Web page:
• If this isn't possible, always try to position yourself as far away from what's behind you as possible, to provide a sense of depth to the frame
  • A common mistake is to only think about what's behind. If there's something happening off to the side of your monitor that's going to be distracting to you make sure your sightlines are clear before you have a video call

Sound

  • Try to use a headset with a microphone (standard Apple earphones are fine), this will reduce the echo for you and the participants
  • Personally, I'd steer clear of Bluetooth headphones as the sound quality is so variable, and they add can add extra latency
  • Make sure your microphone doesn't rub against your clothes!
  • There's a maxim in film-making that says:
People will watch a film with great sound and poor visuals but they will not watch a film with great visual and bad sound

This is perhaps the single most important piece of advice I can give you. If you are experiencing technical difficulties, always sacrifice your video feed before your sound.

It is important to present your audience with a well-lit workspace without straying into a glaring 'hostage type' situation

Lighting

  • If the room has a lot of sunlight, shut the blinds or curtains so there's no direct light coming into the room (this can often create visual flares on video calls)
  • Avoid having a light shining directly in your face (it makes you look like a hostage) or any bright lights behind you (it makes you look like you're trying to conceal your identity)
  • Try to have some soft light shining on your face. You can create this effect by having a light bounce off the wall behind your monitor

Finally, and I can’t stress this enough, when you start a video call, try not to ask people things like “can you hear me?” or “is my microphone working”?

This implies that people should expect technical issues during the call. And it sets things off on the wrong foot. It implies that you are unprepared for the session, that you shouldn’t be able to see or hear each other. Or that it is going to be a passive experience. Instead, as people start to trickle into the room ask them a question.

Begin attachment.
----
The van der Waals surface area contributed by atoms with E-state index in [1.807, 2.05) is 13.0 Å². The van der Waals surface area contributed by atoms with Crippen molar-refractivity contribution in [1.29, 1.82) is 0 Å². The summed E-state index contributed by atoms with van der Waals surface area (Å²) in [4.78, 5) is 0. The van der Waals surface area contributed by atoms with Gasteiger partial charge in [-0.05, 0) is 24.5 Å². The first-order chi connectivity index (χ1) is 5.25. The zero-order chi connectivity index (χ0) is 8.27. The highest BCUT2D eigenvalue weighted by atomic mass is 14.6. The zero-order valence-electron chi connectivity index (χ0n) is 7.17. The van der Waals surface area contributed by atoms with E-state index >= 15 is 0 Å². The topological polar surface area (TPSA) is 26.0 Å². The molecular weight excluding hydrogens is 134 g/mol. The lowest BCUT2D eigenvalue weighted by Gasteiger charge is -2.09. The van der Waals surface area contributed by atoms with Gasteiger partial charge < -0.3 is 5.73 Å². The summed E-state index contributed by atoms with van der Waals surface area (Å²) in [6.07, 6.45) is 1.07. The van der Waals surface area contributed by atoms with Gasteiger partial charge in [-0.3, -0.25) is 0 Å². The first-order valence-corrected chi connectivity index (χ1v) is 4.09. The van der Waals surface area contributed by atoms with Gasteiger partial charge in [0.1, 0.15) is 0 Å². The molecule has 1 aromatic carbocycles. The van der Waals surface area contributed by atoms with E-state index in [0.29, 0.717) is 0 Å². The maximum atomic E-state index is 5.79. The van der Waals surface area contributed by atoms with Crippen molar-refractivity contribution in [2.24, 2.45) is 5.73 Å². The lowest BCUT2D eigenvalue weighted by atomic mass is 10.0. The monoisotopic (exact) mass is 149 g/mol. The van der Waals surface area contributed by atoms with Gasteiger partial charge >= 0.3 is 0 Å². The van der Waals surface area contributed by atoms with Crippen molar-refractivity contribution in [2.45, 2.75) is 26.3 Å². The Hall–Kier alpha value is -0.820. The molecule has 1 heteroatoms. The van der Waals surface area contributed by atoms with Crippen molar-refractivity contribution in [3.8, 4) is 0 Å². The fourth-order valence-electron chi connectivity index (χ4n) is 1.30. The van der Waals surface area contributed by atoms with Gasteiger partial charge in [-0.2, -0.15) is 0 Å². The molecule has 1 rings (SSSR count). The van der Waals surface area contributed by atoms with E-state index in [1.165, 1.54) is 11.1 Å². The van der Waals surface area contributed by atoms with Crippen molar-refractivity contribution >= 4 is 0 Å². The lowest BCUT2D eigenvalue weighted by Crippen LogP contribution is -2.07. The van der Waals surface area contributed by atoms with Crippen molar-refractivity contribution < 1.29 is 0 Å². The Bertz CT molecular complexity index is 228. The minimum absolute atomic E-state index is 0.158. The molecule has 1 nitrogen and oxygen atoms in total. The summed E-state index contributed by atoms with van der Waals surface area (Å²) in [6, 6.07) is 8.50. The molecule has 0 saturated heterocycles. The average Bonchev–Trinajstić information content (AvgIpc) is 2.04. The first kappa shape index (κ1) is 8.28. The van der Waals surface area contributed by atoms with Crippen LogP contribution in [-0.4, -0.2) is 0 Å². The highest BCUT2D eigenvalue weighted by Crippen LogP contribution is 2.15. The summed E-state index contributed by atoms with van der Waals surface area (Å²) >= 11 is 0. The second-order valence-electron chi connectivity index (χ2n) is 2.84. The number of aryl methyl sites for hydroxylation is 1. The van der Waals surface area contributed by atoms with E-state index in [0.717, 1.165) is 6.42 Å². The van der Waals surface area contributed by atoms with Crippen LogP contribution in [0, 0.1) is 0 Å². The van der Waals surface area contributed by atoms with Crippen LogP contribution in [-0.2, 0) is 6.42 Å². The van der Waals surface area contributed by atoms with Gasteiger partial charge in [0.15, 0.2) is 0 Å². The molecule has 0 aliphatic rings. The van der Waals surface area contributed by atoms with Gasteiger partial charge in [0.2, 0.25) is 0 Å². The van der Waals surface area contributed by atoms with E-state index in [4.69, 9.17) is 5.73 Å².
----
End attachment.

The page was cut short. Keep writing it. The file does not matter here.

“Sarah, I see you’re joining us from the kitchen. Is that right?”
“Simon, nice curtains. What colour are they?”

If you were in a meeting, you would naturally have this low-level type of interaction with people as they came in the room. But for some reason, when we are online, we become rigid and stiff. As if we are robots and the only way to start a meeting is with a technical check and a swift “ok, now we begin”.

Use these opening moments to suss out any tech issues by asking your participants simple questions that elicit a nod or a shake of the head. If they can hear you, they will answer. Bring people on the mic to say a few words.

There, you just established that people have visual and audio for the session.
You are also demonstrating to people that this will be an active experience, not a passive one.

In his insightful book about acting, “True and False: Heresy and Common Sense for the Actor,” director and playwright David Mamet offers this as the best acting advice he knows:

Invent nothing, deny nothing

This is the key to remaining calm and in control, even if the technical tips we outlined earlier fail. If your internet cuts out, or your housemate wanders into the room: don’t deny that it happened. And on the flipside, don’t pretend your online interactions are the same as they are in-person.


As Mamet says, “invent nothing, deny nothing” is the meaning of character. We incorporated this phrase into the training we did for our coaches when we moved instruction online. The advice is applicable whether you are running a meeting, a 1:1, facilitating a workshop, or teaching a class. Nobody knows when things will go back to normal. Or even if the new normal will be like the old normal. And maybe that’s ok.